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ORIGINAL ARTICLE

The effect of exercise on homocysteine and some blood parameters in middle-aged sedentary individuals

Nun M. £elik1ABCDE, Mehmet Soyal2ABCDE 1Batman University, Batman, Turkey 2Istanbul Gelisim University, Istanbul, Turkey

Authors' Contribution: A - Study design; B - Data collection; C - Statistical analysis; D - Manuscript Preparation; E - Funds Collection

Abstract

Purpose: The objective of this study is to examine the effect of exercise on the blood levels of homocysteine,

hemoglobin and hematocrit in middle-aged sedentary individuals.

Material: A total of 24 middle-aged (35-55 years) sedentary individuals (12 females and 12 males) living in Batman

province voluntarily participated in this study. Body weight, body mass index, Homocysteine, Hemoglobin and Hematocrit blood levels were measured before and after a walking exercise scheduled for 6 weeks. Walking exercise was administered 4 days a week for the 6 weeks. Initially, the walking exercises started as 40 min and increased to 60 min towards the end of the program. In the exercises, walking tempo was kept higher than normal and in parallel to the overall health levels of the subjects. The data obtained were then analyzed through the SPSS 25.00 package program.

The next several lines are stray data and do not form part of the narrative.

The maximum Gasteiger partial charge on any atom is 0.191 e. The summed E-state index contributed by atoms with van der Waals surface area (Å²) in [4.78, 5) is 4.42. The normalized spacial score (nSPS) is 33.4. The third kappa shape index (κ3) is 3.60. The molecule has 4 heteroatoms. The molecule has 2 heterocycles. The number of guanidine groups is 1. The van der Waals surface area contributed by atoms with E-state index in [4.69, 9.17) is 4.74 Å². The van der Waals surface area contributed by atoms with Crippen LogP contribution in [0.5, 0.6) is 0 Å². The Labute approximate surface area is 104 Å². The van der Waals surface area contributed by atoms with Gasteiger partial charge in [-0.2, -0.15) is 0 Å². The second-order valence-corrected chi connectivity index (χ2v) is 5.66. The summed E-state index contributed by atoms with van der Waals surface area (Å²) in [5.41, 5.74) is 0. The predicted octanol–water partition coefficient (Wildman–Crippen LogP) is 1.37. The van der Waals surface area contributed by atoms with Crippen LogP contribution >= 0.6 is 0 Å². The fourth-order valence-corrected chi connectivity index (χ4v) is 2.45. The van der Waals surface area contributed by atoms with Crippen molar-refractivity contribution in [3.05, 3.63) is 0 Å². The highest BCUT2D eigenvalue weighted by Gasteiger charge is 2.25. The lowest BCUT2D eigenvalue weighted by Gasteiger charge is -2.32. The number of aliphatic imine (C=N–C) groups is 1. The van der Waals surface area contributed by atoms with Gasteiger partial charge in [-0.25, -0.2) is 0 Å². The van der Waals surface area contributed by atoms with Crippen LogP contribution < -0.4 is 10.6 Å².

Results: It was determined that there were statistically significant differences in the pretest and posttest

parameters of body weight, body mass index, and Homocysteine values. Additionally, it was determined that, after the 6-week exercise program applied to the female and male participants, there were statistically significant differences between the pretest and posttest parameters of body weight, body mass index, hematocrit, hemoglobin, and homocysteine blood levels.

Conclusions: As the conclusion, it was determined that, after the 6-week exercise program applied to a total of 24

participants (12 females and 12 males), there were statistically significant changes in the values of body weight, body mass index, hematocrit, hemoglobin, and homocysteine blood levels. It is suggested for further studies to apply nutrition programs and exercise protocols on young people regularly doing exercise and active athletes in different branches in order to contribute to sports science.

Keywords: sedentary, exercise, homocysteine, hematocrit, hemoglobin.

Introduction

As is now globally accepted by everyone, exercise is an important factor in preventing many diseases. It is of vital significance that individuals, especially in the middle and advanced age groups, eat balanced and healthy foods in accordance with the age, exercise regularly and turn it into a lifestyle. Although this prevents many diseases, it may also cause some blood parameters to change depending on the type of the exercise.